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Paid-up court judgments for bad debt now easier to rescind

Paid-up court judgments

An amendment to the law that governs how courts treat bad-debt judgments against companies and individuals makes it much easier for these to be revoked once paid up.

Finally some good news for South African companies and individuals that have been affected by court judgments for bad debt: Once paid up, bad-debt judgments will now be much easier to remove.

This comes after an amendment (Clause 14 into Section 23A of the Courts of Law Amendment Act No. 7 of 2017) to the law on how courts handle bad-debt judgments.

As of 11 March 2019, a company or consumer that has settled their bad debt no longer needs to prove to the courts that there is a sound reason for their judgments to be removed. Previously, those with bad-debt judgments against them had to follow an arduous process known as rescission of judgment, which basically means having a judgment revoked.

Rescission of judgment historically involved a lot of red tape, including a lengthy application process and solid justification, and often hefty costs – and after all of this, there was still no guarantee that the court would accept the justification provided, and consent to reversal of the judgment.

Now, a company or consumer simply needs to show that their debt – including any interest and/or costs accrued from the judgment – has been paid in full, and the related bad-debt judgment can be reversed by the court. There is also no longer need to obtain permission for reversal from the party that obtained the judgment originally.

What does the amendment mean for pbVerify customers?

As South Africa’s leading data bureau, one of pbVerify’s priorities and chief services to you, as our valued client, is to allow you to grant credit to customers with complete confidence. This is why we welcome the latest amendment to the Courts of Law Amendment Act.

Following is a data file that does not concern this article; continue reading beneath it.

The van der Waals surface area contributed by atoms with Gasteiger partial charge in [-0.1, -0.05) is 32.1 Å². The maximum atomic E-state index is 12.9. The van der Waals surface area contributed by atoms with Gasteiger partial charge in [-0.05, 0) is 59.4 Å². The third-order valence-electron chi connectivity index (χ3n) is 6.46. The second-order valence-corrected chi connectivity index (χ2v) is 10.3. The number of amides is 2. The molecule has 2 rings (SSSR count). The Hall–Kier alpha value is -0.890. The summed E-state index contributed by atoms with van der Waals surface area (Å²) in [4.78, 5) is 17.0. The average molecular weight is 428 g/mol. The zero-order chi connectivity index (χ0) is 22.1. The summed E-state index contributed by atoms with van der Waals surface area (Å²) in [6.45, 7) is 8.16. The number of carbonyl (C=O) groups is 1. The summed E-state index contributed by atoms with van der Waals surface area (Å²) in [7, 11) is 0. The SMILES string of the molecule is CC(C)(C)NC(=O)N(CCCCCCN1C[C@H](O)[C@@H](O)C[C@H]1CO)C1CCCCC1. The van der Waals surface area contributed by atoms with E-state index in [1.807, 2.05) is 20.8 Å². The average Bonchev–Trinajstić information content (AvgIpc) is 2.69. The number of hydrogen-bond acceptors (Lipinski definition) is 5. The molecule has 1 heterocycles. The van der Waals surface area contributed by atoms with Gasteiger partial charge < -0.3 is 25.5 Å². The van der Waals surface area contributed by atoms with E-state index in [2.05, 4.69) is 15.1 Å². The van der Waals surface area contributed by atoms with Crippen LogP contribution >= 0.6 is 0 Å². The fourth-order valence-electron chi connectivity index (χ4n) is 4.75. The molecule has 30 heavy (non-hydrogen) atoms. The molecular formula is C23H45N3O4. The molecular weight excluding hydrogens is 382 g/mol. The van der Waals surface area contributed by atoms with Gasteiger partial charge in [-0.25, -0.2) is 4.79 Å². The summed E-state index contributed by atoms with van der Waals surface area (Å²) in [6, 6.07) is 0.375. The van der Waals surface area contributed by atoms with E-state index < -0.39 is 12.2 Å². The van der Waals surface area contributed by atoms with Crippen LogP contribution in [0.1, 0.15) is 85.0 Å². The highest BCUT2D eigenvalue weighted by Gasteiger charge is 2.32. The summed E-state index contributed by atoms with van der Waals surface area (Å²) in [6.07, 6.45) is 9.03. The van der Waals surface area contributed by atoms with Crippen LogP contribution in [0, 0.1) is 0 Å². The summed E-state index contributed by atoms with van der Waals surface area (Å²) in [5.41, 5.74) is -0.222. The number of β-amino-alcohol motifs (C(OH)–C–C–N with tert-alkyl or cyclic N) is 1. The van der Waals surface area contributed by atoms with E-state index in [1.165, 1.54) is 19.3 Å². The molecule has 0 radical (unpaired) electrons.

If you are a business that has customers for whom you have requested bad-debt judgments, the amendment means those customers now have far more incentive to pay up their debt, as this will allow them to have the judgment against their name removed. Previously, many individuals may have shirked paying their debts, because the judgment against their name would still stand.

If you are a business that yourself has a bad-debt judgment, you can now rest assured that, after paying the relevant creditor or originator of the judgement, you can wipe your company’s bad-debt slate clean.

While there are still processes and costs involved – and some feel the move may benefit companies more than individual consumers – it has been lauded as largely beneficial for any debtor that wants to clear their credit record.

[REFERENCES]

  1. Business Insider – Bad debt judgments now easier to overturn with new rescission rules
  2. The Department of Justice and Constitutional Development – Self-help guidelines for Consent Rescission of Default Judgment
  3. RNEWS – New provisions for rescissions of Paid-Up Judgements
  4. Fin24 – Rescission of judgment explained
  5. Parliament (PDF) – Portfolio Committee amendments to the Courts of Law Amendment Bill

pbVerify provides an easy to use, web-based system that instantly connects your business to real-time consumer and business information from the four largest credit bureaus in South Africa, the Companies and Intellectual Property Commission, Deeds Office and other business-critical data providers. pbVerify’s business tools enable you to instantly access current and accurate information to assist you in preventing fraud, identifying, tracing and assessing debtors, and effectively managing risk in your business at all times.

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Disclaimer: The information in this BLOG is provided for general informational purposes only and is the opinion of the author only. No information contained in this blog should be construed as legal advice from pbVerify or the individual author, nor is it intended to be a substitute for legal counsel on any subject matter. No reader of this blog should act or refrain from acting on the basis of any information included in, or accessible through, this blog without seeking the appropriate legal or other professional advice on the particular facts and circumstances at issue.